On the 29th of June, a revised version of a major human rights document – the Istanbul Protocol – is being launched in Geneva. Since 1999, the Istanbul Protocol has set out international standards for investigating and documenting acts of torture and ill-treatment, providing essential guidance for medical, law enforcement, prosecution, judicial, and other relevant professionals.
The revision of the Istanbul Protocol – the Manual on Effective Investigation and Documentation of Torture and Other Cruel, Inhuman or Degrading Treatment or Punishment to give it its full title – is the result of a six-year process involving 180 experts from 51 countries.
The project was led by four civil society organizations – Physicians for Human Rights, the International Rehabilitation Council for Torture Victims, the Human Rights Foundation of Turkey, and the Redress Trust – and members from four core UN anti-torture bodies: the Committee against Torture; the Subcommittee on the Prevention of Torture; the Special Rapporteur on Torture; and the UN Voluntary Fund for Victims of Torture.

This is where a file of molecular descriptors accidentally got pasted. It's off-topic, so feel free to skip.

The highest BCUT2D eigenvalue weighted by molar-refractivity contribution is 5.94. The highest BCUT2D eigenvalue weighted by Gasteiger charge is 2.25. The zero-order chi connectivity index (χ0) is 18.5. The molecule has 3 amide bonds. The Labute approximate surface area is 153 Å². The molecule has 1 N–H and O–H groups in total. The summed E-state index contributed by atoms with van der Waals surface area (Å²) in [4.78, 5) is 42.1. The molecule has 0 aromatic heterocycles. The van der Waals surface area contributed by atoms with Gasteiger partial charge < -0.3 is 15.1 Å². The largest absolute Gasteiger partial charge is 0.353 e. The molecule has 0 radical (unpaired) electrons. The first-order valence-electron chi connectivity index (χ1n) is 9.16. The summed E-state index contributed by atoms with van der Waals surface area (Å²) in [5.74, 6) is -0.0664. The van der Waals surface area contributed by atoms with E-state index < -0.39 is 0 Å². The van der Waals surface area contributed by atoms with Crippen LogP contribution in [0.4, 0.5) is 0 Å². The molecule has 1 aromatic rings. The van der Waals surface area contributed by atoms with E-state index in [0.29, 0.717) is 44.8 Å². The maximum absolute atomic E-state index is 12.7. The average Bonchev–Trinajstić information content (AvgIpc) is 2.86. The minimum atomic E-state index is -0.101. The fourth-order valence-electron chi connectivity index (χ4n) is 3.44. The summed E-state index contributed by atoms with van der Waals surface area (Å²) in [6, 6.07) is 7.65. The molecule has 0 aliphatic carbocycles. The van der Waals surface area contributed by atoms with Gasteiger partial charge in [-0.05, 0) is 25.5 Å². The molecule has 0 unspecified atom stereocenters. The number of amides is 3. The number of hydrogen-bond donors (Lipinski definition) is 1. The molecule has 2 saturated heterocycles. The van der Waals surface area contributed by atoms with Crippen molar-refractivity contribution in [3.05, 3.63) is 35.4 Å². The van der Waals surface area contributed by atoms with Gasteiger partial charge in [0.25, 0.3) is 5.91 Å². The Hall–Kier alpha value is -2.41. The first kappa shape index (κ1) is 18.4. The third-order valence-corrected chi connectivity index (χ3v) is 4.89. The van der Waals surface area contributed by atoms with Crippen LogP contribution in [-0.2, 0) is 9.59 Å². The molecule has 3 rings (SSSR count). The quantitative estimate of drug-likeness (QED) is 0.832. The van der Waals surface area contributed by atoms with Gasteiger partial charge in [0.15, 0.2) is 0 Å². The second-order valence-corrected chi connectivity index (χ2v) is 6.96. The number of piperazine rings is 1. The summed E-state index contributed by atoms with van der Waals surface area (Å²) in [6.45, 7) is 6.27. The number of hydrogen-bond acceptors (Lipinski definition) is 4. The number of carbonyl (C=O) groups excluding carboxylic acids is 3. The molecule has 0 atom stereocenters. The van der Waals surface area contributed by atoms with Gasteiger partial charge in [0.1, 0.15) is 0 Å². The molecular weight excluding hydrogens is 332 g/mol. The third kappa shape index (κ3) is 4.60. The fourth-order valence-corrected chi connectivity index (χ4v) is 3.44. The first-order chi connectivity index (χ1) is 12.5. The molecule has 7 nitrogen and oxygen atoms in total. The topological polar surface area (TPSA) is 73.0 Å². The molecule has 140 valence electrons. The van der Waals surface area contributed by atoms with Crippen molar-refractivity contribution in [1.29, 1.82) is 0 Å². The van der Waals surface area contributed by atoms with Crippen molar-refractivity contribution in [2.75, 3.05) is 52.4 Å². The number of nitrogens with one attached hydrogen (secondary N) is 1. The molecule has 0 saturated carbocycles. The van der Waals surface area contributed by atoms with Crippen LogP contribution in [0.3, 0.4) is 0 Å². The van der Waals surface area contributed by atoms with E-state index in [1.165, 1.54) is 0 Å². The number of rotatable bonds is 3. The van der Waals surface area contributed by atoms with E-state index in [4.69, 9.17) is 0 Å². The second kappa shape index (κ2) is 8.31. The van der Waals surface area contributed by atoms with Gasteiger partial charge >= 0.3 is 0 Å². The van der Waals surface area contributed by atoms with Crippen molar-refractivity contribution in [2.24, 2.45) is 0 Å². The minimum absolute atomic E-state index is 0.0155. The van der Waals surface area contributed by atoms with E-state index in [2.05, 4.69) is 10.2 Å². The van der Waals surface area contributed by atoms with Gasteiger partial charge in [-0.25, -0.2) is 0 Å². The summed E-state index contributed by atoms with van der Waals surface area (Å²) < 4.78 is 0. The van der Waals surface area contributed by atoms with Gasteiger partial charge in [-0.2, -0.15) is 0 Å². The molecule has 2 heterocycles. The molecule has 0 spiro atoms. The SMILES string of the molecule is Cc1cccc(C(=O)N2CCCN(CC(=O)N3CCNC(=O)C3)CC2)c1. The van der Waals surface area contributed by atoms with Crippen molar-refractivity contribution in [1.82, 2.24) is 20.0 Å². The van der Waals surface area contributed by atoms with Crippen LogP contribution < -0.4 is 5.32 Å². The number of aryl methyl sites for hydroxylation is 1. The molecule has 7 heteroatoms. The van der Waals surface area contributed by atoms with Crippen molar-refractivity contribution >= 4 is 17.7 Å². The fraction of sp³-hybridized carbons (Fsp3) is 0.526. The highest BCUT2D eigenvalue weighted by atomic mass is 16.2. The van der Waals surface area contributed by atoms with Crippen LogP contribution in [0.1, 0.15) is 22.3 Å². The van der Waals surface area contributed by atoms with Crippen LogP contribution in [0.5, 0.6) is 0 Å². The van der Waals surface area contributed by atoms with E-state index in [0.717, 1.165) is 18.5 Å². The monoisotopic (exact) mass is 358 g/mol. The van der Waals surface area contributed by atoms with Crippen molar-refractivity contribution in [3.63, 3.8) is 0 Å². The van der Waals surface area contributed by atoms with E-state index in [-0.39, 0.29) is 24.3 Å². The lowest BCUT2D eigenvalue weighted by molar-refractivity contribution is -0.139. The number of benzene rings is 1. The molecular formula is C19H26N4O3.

The revised version offers additional guidance for health professionals in documenting torture and ill-treatment in different contexts and a step-by-step guide for States on how to effectively implement the Protocol.
More generally, the revised version reflects on the most recent jurisprudence on torture prevention, accountability, and redress, as well as lessons learned from using the Protocol over the past 20 years
The official launch on 29 June is co-sponsored by the UN Human Rights Office, the Geneva Academy of International Humanitarian Law, and the Istanbul Protocol Editorial Committee.